1. Test and expand. Shrivers Pharmacy started med sync in late March 2014 at one pharmacy with a goal of enrolling 10 patients per month, focusing on patients taking two or more maintenance medications. The pharmacy also put its delivery customers on med sync unless they opted out. After the pharmacist in charge signed up 15 patients per day for two weeks, the goal was revised to 10 patients per day.In July 2014, Shrivers Pharmacy expanded med sync to three more locations, including two that were much busier than the initial location. Staff from those stores had worked in the pilot store to learn the med sync program and worked directly with the technician champion in the lead store. Shrivers acquired a fifth pharmacy in February 2015 and started med sync there by May.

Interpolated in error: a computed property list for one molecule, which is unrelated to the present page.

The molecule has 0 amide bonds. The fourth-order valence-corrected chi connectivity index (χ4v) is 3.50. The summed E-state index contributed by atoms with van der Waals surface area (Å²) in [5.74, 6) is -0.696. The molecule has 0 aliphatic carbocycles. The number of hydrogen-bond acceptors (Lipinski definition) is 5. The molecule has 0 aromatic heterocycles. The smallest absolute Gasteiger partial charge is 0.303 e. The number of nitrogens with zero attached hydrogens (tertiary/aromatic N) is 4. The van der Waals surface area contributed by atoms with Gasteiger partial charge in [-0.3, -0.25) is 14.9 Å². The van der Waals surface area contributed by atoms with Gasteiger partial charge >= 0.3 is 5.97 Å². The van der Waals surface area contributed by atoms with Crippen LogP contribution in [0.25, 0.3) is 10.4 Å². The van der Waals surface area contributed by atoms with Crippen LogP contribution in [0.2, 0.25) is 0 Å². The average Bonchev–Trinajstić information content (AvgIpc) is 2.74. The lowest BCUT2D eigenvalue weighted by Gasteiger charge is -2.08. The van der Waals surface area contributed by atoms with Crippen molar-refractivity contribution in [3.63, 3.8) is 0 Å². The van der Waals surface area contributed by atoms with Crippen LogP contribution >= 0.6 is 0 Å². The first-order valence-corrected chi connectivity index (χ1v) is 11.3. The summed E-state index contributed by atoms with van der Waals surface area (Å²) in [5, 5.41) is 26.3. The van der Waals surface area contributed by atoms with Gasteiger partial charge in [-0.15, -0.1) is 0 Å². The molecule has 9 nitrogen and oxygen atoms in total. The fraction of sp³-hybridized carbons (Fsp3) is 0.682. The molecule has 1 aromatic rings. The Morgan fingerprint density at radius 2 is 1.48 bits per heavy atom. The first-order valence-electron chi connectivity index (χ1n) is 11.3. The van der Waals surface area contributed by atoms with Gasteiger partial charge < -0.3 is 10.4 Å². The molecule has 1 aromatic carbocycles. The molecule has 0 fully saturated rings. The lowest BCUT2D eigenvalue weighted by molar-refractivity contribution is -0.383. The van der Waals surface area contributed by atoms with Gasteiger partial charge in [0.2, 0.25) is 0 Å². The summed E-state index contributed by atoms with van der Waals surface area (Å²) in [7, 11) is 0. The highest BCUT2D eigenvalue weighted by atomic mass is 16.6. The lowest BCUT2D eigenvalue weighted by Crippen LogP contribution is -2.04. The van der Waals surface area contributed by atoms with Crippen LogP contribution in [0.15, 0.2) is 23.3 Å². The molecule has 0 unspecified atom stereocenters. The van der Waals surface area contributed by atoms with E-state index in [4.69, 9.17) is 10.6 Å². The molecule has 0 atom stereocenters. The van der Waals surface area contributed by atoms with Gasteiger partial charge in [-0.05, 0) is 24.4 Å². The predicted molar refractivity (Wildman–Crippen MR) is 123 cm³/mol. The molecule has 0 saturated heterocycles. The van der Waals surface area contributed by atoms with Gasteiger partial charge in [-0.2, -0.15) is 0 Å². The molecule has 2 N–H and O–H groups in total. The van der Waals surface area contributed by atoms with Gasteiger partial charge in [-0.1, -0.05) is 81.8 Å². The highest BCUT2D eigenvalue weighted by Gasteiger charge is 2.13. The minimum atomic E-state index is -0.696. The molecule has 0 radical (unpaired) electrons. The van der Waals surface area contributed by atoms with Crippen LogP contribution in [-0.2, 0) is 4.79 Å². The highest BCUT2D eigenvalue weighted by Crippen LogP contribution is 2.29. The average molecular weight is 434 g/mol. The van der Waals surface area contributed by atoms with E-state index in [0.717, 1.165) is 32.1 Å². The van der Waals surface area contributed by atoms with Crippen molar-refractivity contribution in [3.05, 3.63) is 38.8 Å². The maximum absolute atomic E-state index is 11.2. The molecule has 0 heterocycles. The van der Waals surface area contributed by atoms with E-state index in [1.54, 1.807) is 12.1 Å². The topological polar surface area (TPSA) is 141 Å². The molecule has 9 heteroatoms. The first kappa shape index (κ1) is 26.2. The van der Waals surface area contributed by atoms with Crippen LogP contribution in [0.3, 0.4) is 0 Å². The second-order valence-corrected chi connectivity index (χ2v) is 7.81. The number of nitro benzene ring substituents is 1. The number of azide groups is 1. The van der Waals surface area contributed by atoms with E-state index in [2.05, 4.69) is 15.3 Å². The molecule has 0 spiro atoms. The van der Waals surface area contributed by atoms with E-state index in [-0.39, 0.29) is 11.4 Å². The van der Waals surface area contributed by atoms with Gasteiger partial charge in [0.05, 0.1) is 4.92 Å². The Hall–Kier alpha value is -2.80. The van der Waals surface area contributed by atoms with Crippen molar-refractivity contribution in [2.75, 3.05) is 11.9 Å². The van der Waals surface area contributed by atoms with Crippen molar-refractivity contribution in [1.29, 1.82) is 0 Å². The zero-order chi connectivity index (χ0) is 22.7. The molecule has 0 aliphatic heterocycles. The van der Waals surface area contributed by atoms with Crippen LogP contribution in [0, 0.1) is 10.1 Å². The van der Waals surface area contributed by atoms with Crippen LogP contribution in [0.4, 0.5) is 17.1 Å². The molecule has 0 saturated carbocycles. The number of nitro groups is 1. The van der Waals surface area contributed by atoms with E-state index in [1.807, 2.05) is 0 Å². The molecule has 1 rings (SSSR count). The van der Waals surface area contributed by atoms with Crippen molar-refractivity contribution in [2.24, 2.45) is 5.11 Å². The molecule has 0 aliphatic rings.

2. Focus staff on performance. To keep staff focused on med sync, Shrivers added a med sync measure to its monthly performance scorecard. This meant that stores’ performance scorecards now include the percentage of patients enrolled in med sync out of the total number who are eligible. By the end of November 2015, locations had 20 to 30% of eligible patients enrolled in med sync. Each month, employees at the top-performing location receive a reward, with the top-performing pharmacy for the year receiving an additional reward.
  3. Capture efficiency. In November 2015, one of the busiest Shrivers Pharmacy locations began focusing on med sync two mornings each week, before the store opens. It expanded the early fill to a second location in 2016. As Paisley points out, a pharmacy doesn’t just own or rent its building for the hours it is open; it makes financial sense to use it during off hours, too.The evening before morning refills, the pharmacy staff prepares for the morning fills. “You’d better have a workflow process in place,” Paisley said, so the staff doesn’t show up and then take 20 minutes setting up to work.